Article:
With the S&P 500 up nearly 9% since the beginning of the calendar year, it would be prudent to take the opportunity to understand your game theory going forward. As I’ve previously stated, I believe a consistent 5% annualized return will be satisfying on all levels looking back in 5 years. Assuming you have participated, to a significant extent, in this one-percent-per-week rally, your portfolio has captured nearly two years’ worth of expected returns; and you have plenty of options to navigate your portfolio successfully through the rest of the year. If this is the case, the rest of the year is very simple: stay flexible with excess cash, be selective with both your investment choices and timing, and avoid the temptation to chase. If you subscribe to the idea of sub-double digit annual returns, you’ve just hit your yearly target (and then some). Your only (avoidable) downfall this year will be the behavioral risk associated with relative underperformance, leading to erroneous choices.
Unfortunately, not all investors are in this position:
The average equity hedge fund returned 3 percent this year through Feb. 10, compared with 7 percent for the S&P 500, Goldman Sachs Group Inc. said in a report dated Feb. 21. A Goldman Sachs index of the 50 most-common stock investments at hedge funds gained 10 percent.
The funds lagged behind even after boosting their net long exposure, a measure of how much they’re investing in bets that stocks will rise, to 46 percent in the fourth quarter from 36 percent at the end of September. The figure was down from 50 percent in December 2010.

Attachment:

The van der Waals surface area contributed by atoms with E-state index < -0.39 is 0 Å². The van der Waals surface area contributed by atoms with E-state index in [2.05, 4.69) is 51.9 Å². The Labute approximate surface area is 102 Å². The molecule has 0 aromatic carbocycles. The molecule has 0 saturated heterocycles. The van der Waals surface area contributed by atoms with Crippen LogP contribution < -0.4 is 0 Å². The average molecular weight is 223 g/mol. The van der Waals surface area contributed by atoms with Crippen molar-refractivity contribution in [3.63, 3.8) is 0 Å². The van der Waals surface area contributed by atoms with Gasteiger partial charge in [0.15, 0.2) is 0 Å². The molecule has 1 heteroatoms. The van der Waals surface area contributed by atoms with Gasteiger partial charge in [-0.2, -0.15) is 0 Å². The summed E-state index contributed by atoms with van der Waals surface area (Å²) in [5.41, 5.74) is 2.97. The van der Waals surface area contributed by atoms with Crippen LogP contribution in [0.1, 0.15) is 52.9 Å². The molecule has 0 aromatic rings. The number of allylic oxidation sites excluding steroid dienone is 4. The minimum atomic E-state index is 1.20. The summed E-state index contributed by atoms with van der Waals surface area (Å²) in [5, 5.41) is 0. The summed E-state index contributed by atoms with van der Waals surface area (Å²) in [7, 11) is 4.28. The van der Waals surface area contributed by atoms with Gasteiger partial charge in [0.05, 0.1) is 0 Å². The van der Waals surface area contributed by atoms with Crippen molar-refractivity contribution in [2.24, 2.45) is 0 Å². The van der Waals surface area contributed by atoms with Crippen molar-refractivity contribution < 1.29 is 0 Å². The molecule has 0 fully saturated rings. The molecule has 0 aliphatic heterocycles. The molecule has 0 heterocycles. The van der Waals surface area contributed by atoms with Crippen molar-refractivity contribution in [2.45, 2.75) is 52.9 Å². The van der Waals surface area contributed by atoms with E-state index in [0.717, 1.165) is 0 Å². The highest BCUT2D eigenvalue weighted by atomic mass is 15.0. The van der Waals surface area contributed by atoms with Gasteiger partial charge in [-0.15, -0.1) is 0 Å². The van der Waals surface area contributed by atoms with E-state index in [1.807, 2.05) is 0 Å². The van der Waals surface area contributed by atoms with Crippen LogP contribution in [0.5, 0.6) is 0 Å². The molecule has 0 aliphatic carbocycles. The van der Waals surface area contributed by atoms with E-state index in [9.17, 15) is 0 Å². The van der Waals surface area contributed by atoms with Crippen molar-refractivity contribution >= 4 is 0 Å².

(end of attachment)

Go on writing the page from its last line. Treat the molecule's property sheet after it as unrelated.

Hedge funds trailed the S&P 500 and mutual funds last year, losing 4 percent, according to the Goldman Sachs data. The benchmark index had a total return of 2 percent.
There is nothing good that can be said about that. Furthermore, it’s inexcusable. Additionally, with such a divergent set of returns in which the “smart” money is upside down compared with the retail investor, and will lead to a potentially explosive situation later this year. Before I explain what I mean, consider another excerpt from the Bloomberg article:
The outperformance of the Goldman Sachs Hedge Fund VIP Basket suggests “that ‘hedges’ and modest net exposure have created a drag on performance rather than poor stock selection,” wrote David Kostin, a New York-based strategist at Goldman Sachs, in the Feb. 21 note. “Despite finding success with their top picks, lack of net exposure to the cyclical rally has caused hedge funds to lag both the S&P 500 and the average large-cap core mutual fund so far in 2012.”
Year-to-date, the GS VIP Basket has returned 10%; which means that not only were equity hedge funds underexposed (on average), what little positive performance they did have was mostly beta, or participation in commonly held stocks.
Back to the dynamic that is likely to play out later this year. Superior stock selection alone will not compensate for the managed-money underperformance. The opportunity to look relatively better will come through future volatility and / or benchmark (and retail investor) decline. This is an all but certain outcome that cycles into itself: underperformance breeds a “catch-up” mentality, which leads to a fragile overextended condition. As that cycle naturally reverses due to its fragility, volatility ensues.
Thus far, this rally has been very stable. Domestic equities have not been as overbought as perceived. Climbing the wall of worry will continue through the end of the first quarter with only minor corrections. Addressing time frames further out is almost counterproductive to dynamic allocations. However, I suspect a larger correction to occur in the second quarter as complacency reaches a peak. Remaining tactically bullish on domestic equities through the first half of the year should continue to prove fruitful. At which point, it is absolutely critical to reduce risk.